Down With Foodies

B.R. Myers really misses the point in his take-down of foodies (and by proxy food culture):

The moral logic in Pollan’s hugely successful book now informs all food writing: the refined palate rejects the taste of factory-farmed meat, of the corn-syrupy junk food that sickens the poor, of frozen fruits and vegetables transported wastefully across oceans—from which it follows that to serve one’s palate is to do right by small farmers, factory-abused cows, Earth itself. This affectation of piety does not keep foodies from vaunting their penchant for obscenely priced meals, for gorging themselves, even for dining on endangered animals—but only rarely is public attention drawn to the contradiction. This has much to do with the fact that the nation’s media tend to leave the national food discourse to the foodies in their ranks. To people like Pollan himself. And Severson, his very like-minded colleague at The New York Times. Is any other subculture reported on so exclusively by its own members? Or with a frequency and an extensiveness that bear so little relation to its size?

It would be one thing if Myers were offering what he believes should be the bedrock of food culture and food writing, as opposed to what Michael Pollan, Alice Waters and Anthony Bourdain currently offer, but all he does is spend 3,700 words writing like a disgruntled child because he’s not allowed to play too.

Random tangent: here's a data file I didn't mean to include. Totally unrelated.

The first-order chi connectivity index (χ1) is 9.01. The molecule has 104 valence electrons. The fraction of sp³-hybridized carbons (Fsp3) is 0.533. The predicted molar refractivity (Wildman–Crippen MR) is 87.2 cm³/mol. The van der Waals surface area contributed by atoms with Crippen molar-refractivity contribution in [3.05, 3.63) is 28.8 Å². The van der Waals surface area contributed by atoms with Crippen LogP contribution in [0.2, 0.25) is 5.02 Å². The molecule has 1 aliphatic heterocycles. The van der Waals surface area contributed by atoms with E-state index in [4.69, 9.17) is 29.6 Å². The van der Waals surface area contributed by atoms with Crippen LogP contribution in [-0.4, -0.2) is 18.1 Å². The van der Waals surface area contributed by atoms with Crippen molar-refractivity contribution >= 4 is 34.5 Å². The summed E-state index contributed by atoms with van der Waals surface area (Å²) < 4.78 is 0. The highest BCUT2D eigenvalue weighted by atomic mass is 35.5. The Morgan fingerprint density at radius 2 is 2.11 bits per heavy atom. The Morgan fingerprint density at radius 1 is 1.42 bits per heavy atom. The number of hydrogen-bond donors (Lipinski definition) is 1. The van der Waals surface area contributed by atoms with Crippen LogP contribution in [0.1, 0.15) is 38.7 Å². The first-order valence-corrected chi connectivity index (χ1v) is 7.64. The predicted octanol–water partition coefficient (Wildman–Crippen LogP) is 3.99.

Yes, food culture — like any insulated culture (hello music writing on the web and the revelation that most normal people have no idea who Arcade Fire is!) — can be a bit pretentious and gluttonous and hyperbolic.

But pushing people to be thoughtful of what they eat, to extol the virtues of cooking for oneself, to question the current state of mass-agro-farm practices and ask if there is a better way is a good thing. A necessary thing. And yes, I wish there was more food writing from some of these people who would make actual food resonate with everyday folks, who could talk about ways to stretch a budget so there’s more produce in one’s diet. Jamie Oliver did it fairly well in his recent ABC show.

But Myers doesn’t argue against those things, he just wants to whine that Anthony Bourdain gets to travel to Vietnam to eat Pho, or that Michael Pollan can afford to buy $4 peaches at the Farmer’s Market. It’s contrarianism for the sake of contrarianism, really.

And it’s not just this particular article.  “Myers writes as if the purpose of criticism were to obliterate its object. He scores his little points, but so what?,” writes Garth Hallberg, for The Millions.  More to the point, “Myers’ faux-populist ranting is betrayed by his own obvious elitism,” argues Francis Lam. Which is true, in a sense. It’s hard to specify, what exactly, Myer’s has issues with. Foodies’ elitism? Their indifference to Kraft Mac and Cheese?

It’s like listening to somebody complain that Pitchfork doesn’t cover music “real” people listen to. Well, no shit. If you don’t like what they are writing about, move along and find someone who is. Or better, challenge with honest feedback about why they should be writing about Justin Bieber, The Grammys, Top 40, et. al.

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